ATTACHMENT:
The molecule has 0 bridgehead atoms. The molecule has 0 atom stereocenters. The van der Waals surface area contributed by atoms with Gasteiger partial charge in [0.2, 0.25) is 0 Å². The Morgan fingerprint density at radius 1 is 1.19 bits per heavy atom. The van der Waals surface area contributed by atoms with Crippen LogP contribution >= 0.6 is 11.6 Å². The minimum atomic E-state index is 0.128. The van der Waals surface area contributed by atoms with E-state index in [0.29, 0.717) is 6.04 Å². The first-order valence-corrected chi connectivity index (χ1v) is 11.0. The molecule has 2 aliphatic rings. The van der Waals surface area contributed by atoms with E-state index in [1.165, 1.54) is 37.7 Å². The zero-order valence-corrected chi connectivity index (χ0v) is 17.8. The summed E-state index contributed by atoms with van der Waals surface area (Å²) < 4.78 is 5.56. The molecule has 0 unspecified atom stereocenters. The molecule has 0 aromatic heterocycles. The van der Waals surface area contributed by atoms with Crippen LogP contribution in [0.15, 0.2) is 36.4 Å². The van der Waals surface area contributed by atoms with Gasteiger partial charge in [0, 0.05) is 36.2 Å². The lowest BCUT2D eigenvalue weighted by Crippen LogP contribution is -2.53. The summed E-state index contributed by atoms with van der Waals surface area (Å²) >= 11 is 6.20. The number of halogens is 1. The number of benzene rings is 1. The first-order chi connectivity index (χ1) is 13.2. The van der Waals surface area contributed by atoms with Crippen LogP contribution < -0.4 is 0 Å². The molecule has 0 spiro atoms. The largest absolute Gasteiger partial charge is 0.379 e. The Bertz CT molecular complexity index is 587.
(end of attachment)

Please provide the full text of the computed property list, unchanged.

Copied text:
The molecule has 0 bridgehead atoms. The molecule has 0 atom stereocenters. The van der Waals surface area contributed by atoms with Gasteiger partial charge in [0.2, 0.25) is 0 Å². The Morgan fingerprint density at radius 1 is 1.19 bits per heavy atom. The van der Waals surface area contributed by atoms with Crippen LogP contribution >= 0.6 is 11.6 Å². The minimum atomic E-state index is 0.128. The van der Waals surface area contributed by atoms with E-state index in [0.29, 0.717) is 6.04 Å². The first-order valence-corrected chi connectivity index (χ1v) is 11.0. The molecule has 2 aliphatic rings. The van der Waals surface area contributed by atoms with E-state index in [1.165, 1.54) is 37.7 Å². The zero-order valence-corrected chi connectivity index (χ0v) is 17.8. The summed E-state index contributed by atoms with van der Waals surface area (Å²) < 4.78 is 5.56. The molecule has 0 unspecified atom stereocenters. The molecule has 0 aromatic heterocycles. The van der Waals surface area contributed by atoms with Crippen LogP contribution in [0.15, 0.2) is 36.4 Å². The van der Waals surface area contributed by atoms with Gasteiger partial charge in [0, 0.05) is 36.2 Å². The lowest BCUT2D eigenvalue weighted by Crippen LogP contribution is -2.53. The summed E-state index contributed by atoms with van der Waals surface area (Å²) >= 11 is 6.20. The number of halogens is 1. The number of benzene rings is 1. The first-order chi connectivity index (χ1) is 13.2. The van der Waals surface area contributed by atoms with Crippen LogP contribution < -0.4 is 0 Å². The molecule has 0 spiro atoms. The largest absolute Gasteiger partial charge is 0.379 e. The Bertz CT molecular complexity index is 587.